Transcript of my speech to the Convention on Modern Liberty, 28 February 2009
“I think almost every question that we have to deal with about the future of Britain revolves around what we mean by Britishness, whether it is asylum or immigration, the future of the constitution, our relationship with Europe or terrorism. Who we are, what we stand for, what we are fighting for, is crucial to any nation’s future in the modern world.”
Those are not my words, they are the words of Gordon Brown, speaking in 2005. But how true are they?
I certainly don’t view almost every political question through the prism of Britishness, I tend to view these questions on many levels, and one of those levels is as an Englishman. The Scottish Government, led by Alex Salmond, have their own ideas about immigration, the economy, their relationship with Europe and the constitution (which includes civil liberties). In Scotland they have thought about these issues as Scots and as they pertain to Scotland. It is perhaps because of this that Privacy International can praise Scotland for its civil liberties record while condemning the British Government for turning England and Wales into “endemic surveillance societies”. In England we are unlike Scotland because we allow the British state to retain the DNA profiles of innocent children, we have a national database of children and English kids are fingerprinted at school without their parents’ knowledge. This is not the England I want, these things are being done to England by a political class for whom the word England means absolutely nothing.
Gordon Brown continues:
“I want to have this debate…about whether Scotland has a different view of tolerance to England, or whether Scotland has a different view of the stiff upper lip and so on—I want to debate these things in far more detail.”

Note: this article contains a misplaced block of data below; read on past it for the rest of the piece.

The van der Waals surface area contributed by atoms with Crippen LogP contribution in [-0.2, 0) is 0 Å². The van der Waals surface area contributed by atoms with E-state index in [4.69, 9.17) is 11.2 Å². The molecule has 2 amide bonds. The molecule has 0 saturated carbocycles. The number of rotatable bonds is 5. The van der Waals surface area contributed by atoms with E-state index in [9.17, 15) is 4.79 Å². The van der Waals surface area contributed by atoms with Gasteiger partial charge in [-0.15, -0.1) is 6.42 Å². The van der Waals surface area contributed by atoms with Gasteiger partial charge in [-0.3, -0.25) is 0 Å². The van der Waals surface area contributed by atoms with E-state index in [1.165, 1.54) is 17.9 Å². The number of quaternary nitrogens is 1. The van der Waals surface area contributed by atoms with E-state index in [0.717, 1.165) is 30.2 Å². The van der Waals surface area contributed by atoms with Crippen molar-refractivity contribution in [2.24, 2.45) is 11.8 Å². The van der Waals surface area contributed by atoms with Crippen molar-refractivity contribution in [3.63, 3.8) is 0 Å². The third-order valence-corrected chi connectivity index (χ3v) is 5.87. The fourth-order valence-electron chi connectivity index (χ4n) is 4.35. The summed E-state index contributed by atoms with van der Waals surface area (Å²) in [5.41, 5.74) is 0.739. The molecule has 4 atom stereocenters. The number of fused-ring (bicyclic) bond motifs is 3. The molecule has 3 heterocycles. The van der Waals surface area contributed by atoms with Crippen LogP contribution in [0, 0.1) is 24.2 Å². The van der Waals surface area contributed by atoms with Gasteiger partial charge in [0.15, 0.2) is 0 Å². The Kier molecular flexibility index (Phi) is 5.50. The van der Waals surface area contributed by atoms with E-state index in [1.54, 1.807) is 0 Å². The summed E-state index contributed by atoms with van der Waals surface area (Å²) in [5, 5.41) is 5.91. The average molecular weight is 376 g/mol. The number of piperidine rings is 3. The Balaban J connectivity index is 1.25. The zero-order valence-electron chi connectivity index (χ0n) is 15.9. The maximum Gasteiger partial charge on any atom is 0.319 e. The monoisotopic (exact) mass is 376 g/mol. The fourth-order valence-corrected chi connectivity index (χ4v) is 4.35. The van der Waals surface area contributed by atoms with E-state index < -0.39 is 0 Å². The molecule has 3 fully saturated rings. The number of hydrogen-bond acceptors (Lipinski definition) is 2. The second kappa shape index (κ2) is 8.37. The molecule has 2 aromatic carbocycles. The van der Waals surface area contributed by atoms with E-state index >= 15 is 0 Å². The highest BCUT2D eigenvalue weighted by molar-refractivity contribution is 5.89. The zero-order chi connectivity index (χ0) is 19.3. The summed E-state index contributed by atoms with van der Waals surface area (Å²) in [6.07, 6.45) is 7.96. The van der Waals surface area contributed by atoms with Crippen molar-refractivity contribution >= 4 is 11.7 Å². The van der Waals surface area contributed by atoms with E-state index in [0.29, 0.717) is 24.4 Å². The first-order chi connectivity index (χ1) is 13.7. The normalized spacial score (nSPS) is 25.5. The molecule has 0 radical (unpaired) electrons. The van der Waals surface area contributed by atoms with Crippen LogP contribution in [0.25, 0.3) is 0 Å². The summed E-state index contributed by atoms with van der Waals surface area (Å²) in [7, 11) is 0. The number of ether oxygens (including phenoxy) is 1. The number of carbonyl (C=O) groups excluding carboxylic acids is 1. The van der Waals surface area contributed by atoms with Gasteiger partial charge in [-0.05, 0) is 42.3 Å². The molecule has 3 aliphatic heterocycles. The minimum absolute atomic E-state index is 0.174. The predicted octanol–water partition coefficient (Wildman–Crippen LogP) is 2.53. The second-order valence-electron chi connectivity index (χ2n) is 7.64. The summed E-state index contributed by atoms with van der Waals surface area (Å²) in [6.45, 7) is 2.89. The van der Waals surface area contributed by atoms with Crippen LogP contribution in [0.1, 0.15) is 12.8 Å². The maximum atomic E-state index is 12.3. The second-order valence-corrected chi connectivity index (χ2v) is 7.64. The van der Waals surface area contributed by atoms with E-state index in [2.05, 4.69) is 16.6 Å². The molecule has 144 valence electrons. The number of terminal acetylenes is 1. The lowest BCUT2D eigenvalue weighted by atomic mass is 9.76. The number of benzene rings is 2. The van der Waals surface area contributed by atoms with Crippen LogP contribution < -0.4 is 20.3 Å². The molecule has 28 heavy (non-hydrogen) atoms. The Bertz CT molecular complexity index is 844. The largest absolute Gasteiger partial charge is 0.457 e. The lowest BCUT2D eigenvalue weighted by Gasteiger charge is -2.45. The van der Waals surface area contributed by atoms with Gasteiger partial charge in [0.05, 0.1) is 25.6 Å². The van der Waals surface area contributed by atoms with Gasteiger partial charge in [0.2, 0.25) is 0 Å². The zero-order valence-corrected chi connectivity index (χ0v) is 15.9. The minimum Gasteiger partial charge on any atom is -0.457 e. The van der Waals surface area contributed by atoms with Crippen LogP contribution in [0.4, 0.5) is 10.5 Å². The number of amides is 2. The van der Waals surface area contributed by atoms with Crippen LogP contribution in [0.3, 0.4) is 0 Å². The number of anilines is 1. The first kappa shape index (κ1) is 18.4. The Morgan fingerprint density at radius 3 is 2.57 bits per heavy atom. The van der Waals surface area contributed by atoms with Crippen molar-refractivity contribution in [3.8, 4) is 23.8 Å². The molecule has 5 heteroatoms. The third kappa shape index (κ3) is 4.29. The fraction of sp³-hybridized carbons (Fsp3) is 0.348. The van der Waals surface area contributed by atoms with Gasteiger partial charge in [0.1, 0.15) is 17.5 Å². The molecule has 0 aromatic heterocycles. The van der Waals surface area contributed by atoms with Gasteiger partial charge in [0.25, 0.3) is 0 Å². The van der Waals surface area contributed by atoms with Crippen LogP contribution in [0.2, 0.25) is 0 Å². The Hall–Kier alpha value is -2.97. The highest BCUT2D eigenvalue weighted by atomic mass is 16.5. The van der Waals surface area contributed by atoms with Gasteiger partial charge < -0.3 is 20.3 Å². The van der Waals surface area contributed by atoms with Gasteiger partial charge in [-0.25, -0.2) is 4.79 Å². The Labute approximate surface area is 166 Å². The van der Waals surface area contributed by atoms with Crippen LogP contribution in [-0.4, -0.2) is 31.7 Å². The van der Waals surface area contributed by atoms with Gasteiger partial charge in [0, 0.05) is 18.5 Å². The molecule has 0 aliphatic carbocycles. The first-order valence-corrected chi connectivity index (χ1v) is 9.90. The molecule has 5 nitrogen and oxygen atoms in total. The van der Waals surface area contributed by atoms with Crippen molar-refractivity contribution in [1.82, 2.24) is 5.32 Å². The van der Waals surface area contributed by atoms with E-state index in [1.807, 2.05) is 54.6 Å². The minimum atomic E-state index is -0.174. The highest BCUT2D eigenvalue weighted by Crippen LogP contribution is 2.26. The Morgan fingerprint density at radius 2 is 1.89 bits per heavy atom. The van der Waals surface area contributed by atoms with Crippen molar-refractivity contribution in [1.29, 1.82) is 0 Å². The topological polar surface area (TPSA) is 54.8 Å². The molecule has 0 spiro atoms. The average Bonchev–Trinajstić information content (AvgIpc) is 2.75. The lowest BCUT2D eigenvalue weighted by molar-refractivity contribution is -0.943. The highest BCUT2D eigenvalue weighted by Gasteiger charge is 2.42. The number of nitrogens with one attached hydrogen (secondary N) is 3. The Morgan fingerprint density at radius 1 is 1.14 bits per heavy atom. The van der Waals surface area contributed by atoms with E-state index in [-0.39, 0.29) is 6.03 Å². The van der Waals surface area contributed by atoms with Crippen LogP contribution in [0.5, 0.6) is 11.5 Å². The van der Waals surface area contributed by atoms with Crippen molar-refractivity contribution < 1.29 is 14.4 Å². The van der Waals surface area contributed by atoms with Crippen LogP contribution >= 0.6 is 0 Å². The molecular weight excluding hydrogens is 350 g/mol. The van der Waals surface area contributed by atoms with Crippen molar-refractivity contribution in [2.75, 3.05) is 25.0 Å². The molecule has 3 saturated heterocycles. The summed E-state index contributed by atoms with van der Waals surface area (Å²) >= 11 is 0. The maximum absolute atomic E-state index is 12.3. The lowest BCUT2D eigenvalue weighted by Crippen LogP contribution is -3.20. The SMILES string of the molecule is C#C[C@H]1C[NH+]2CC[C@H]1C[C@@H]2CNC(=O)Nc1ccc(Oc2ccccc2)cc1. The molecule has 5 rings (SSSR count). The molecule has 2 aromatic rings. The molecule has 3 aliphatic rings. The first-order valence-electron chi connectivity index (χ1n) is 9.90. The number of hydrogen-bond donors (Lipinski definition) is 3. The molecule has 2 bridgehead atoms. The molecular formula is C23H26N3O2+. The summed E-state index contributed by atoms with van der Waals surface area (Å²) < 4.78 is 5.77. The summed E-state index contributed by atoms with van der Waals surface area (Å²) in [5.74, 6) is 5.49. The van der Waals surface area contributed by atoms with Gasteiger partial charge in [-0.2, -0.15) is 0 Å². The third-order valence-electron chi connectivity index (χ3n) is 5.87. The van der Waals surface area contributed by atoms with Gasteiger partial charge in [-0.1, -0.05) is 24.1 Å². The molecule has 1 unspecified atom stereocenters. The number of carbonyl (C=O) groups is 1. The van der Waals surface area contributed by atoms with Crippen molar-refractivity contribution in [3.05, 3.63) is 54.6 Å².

What has happened to that debate? We cannot have a debate on the ideological and political differences between England and Scotland because we are denied a debate about England and what it means to be English. The Government presses ahead with its Governance of Britain project, to define our values, and in Scotland there is a National Conversation (and Calman Commission), in Wales there’s a public debate called the All Wales Convention and in Northern Ireland a Human Rights Commission and an Assembly Road Show. For England there is nothing but denial. A point blank refusal by our politicians to mention the elephant in the room.
Gordon Brown tells us that Britain is based on a covenant that binds England, Wales and Scotland together and that there is no distinction between being proud to be British and being proud to be Scottish or Welsh because devolution acknowledges dual identity.
Well, if you’re Scottish or Welsh devolution does more than just acknowledge ‘dual identity’. Devolution is an act of national liberation, it is recognition of political and cultural difference, it’s a hiving off of political and moral authority, and it’s a division of those things that has occurred along national boundaries.
I would like to try a small experiment. I’d like everyone in the room to ask themselves three questions. Ask yourself:
1.What is my ethnic identity?
2.What is my national identity?
3.What is my state identity, my citizenship?